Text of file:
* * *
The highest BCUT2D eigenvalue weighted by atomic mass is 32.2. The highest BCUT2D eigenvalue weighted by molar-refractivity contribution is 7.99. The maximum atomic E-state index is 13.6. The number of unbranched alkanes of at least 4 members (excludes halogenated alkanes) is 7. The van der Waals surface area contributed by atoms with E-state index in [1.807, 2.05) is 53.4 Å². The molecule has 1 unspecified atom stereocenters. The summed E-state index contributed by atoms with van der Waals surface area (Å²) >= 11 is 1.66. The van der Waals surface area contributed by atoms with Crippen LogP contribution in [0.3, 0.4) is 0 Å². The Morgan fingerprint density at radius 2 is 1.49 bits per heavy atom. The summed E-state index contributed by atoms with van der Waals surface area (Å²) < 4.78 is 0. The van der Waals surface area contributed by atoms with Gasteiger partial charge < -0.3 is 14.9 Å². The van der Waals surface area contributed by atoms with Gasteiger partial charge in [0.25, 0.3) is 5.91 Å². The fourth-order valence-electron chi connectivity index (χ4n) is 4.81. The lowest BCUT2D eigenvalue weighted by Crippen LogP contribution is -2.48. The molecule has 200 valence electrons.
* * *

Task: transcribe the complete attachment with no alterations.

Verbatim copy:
The highest BCUT2D eigenvalue weighted by atomic mass is 32.2. The highest BCUT2D eigenvalue weighted by molar-refractivity contribution is 7.99. The maximum atomic E-state index is 13.6. The number of unbranched alkanes of at least 4 members (excludes halogenated alkanes) is 7. The van der Waals surface area contributed by atoms with E-state index in [1.807, 2.05) is 53.4 Å². The molecule has 1 unspecified atom stereocenters. The summed E-state index contributed by atoms with van der Waals surface area (Å²) >= 11 is 1.66. The van der Waals surface area contributed by atoms with Crippen LogP contribution in [0.3, 0.4) is 0 Å². The Morgan fingerprint density at radius 2 is 1.49 bits per heavy atom. The summed E-state index contributed by atoms with van der Waals surface area (Å²) < 4.78 is 0. The van der Waals surface area contributed by atoms with Gasteiger partial charge < -0.3 is 14.9 Å². The van der Waals surface area contributed by atoms with Gasteiger partial charge in [0.25, 0.3) is 5.91 Å². The fourth-order valence-electron chi connectivity index (χ4n) is 4.81. The lowest BCUT2D eigenvalue weighted by Crippen LogP contribution is -2.48. The molecule has 200 valence electrons.